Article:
While getting her education degree a professor would not allow her to take his recreational activities class because she could not do some of the activities. When she graduated, the local board of education would not hire her because they said no parent would want someone like her teaching their kids.

    She was hired by a school in another district and she had to walk up 3 flights of stairs to get to her classroom (the only biology class was on that floor). Restrooms and lunchroom were on the first floor. She is so loved by her former students that they still write and visit even though she's been retired for 20 years.

    But she never let her disability get in her way. She bought a car with hand controls. In 1957, she drove that car on a one month trip to the west coast and back.

    She finally switched from crutches to a motorized scooter and bought a conversion van with a lift. We sure couldn't keep her at home after that (not that we wanted to) and she has driven herself to many places in this country and Canada. She has never hesitated (until the last few years) to drive anywhere by herself.

    And not once, have I ever heard her complain about her disability. She is the nicest, gentlest, nature-loving, funniest, sincere person I have ever met and I am so glad she's my aunt.
  11. by   Gator,SN
    I wanted to share something here about heros because it is always hard for me to pick someone in my life that I consider to be one.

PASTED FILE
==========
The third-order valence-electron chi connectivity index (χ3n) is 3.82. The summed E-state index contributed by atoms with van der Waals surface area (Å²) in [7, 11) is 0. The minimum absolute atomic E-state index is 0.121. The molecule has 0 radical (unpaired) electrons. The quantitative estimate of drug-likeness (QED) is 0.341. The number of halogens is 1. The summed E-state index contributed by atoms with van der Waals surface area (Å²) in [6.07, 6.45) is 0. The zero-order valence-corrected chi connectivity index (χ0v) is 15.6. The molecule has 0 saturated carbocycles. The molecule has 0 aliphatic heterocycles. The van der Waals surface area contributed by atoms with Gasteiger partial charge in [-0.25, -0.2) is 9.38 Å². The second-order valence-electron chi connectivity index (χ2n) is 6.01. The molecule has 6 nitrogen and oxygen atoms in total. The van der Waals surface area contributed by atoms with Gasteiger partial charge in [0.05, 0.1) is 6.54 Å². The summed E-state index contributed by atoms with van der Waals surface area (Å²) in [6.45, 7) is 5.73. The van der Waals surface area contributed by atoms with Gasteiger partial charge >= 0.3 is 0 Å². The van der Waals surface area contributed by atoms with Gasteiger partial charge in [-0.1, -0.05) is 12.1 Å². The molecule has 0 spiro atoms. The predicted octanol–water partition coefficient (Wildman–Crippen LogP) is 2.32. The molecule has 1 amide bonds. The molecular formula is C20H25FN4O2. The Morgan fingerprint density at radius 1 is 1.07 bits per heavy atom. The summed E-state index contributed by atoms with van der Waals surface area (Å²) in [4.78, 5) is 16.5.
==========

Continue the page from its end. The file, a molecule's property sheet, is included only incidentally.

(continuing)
I saw a show where a woman told her story, she was brutally beaten by a stranger one night and she lost her eye and had many scars. She has gone through many surgeries to repair the crushed bones in her face and had suffered horrible pain. This 16 year old was simply in the wrong the place at the wrong time.
    She admitted that she had spent many years hating the man that did this to her. No one would blame her, she had every right to hate him.
    What was amazing about this story is that she has chosen to forgive him. She wrote him a letter (he is in prison) and told him that she forgave him.
    Of all the things that she said that day on the show, the one thing that has stuck with me is this, "I made a choice to forgive him so that I could have my power back and in that way, I became the hero in my own life"

    I know several people who I believe could honestly say this about themselves. They are heros in their own life. The circumstances are different, but the lesson is the same.
    So, sometimes looking for a hero may be just a matter of looking inside ourselves.

    Just something to think about..........